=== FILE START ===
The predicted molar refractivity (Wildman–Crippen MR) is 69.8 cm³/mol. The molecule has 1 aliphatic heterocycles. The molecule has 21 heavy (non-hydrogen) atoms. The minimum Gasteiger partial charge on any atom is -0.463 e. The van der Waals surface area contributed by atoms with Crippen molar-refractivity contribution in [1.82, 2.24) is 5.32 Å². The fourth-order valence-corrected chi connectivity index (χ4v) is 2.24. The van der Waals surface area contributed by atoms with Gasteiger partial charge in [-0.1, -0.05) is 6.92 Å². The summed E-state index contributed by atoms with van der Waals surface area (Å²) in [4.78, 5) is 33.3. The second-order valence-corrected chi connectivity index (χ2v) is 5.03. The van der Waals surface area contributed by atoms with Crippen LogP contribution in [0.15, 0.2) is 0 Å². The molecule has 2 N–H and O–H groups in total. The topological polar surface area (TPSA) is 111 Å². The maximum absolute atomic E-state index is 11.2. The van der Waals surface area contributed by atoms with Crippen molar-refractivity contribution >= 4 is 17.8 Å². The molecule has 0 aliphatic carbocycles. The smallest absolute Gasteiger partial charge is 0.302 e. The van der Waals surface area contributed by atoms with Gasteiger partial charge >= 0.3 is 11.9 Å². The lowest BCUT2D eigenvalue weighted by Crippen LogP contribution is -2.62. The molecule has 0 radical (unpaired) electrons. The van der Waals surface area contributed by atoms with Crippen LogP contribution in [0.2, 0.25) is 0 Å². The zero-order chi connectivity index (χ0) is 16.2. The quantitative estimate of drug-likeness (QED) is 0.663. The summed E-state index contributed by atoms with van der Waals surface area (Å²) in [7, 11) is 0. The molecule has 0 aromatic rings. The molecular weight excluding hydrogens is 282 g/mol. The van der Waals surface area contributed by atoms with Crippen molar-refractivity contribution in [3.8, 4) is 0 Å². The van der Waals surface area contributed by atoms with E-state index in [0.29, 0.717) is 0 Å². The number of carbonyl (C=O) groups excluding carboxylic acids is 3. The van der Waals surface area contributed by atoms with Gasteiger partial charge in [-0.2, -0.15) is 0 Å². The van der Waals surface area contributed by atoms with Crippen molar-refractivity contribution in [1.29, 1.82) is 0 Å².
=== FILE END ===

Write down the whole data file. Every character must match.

The predicted molar refractivity (Wildman–Crippen MR) is 69.8 cm³/mol. The molecule has 1 aliphatic heterocycles. The molecule has 21 heavy (non-hydrogen) atoms. The minimum Gasteiger partial charge on any atom is -0.463 e. The van der Waals surface area contributed by atoms with Crippen molar-refractivity contribution in [1.82, 2.24) is 5.32 Å². The fourth-order valence-corrected chi connectivity index (χ4v) is 2.24. The van der Waals surface area contributed by atoms with Gasteiger partial charge in [-0.1, -0.05) is 6.92 Å². The summed E-state index contributed by atoms with van der Waals surface area (Å²) in [4.78, 5) is 33.3. The second-order valence-corrected chi connectivity index (χ2v) is 5.03. The van der Waals surface area contributed by atoms with Crippen LogP contribution in [0.15, 0.2) is 0 Å². The molecule has 2 N–H and O–H groups in total. The topological polar surface area (TPSA) is 111 Å². The maximum absolute atomic E-state index is 11.2. The van der Waals surface area contributed by atoms with Crippen molar-refractivity contribution >= 4 is 17.8 Å². The molecule has 0 aliphatic carbocycles. The smallest absolute Gasteiger partial charge is 0.302 e. The van der Waals surface area contributed by atoms with Gasteiger partial charge >= 0.3 is 11.9 Å². The lowest BCUT2D eigenvalue weighted by Crippen LogP contribution is -2.62. The molecule has 0 radical (unpaired) electrons. The van der Waals surface area contributed by atoms with Crippen LogP contribution in [0.2, 0.25) is 0 Å². The zero-order chi connectivity index (χ0) is 16.2. The quantitative estimate of drug-likeness (QED) is 0.663. The summed E-state index contributed by atoms with van der Waals surface area (Å²) in [7, 11) is 0. The molecule has 0 aromatic rings. The molecular weight excluding hydrogens is 282 g/mol. The van der Waals surface area contributed by atoms with Crippen molar-refractivity contribution in [3.8, 4) is 0 Å². The van der Waals surface area contributed by atoms with E-state index in [0.29, 0.717) is 0 Å². The number of carbonyl (C=O) groups excluding carboxylic acids is 3. The van der Waals surface area contributed by atoms with Gasteiger partial charge in [-0.2, -0.15) is 0 Å². The van der Waals surface area contributed by atoms with Crippen molar-refractivity contribution in [1.29, 1.82) is 0 Å².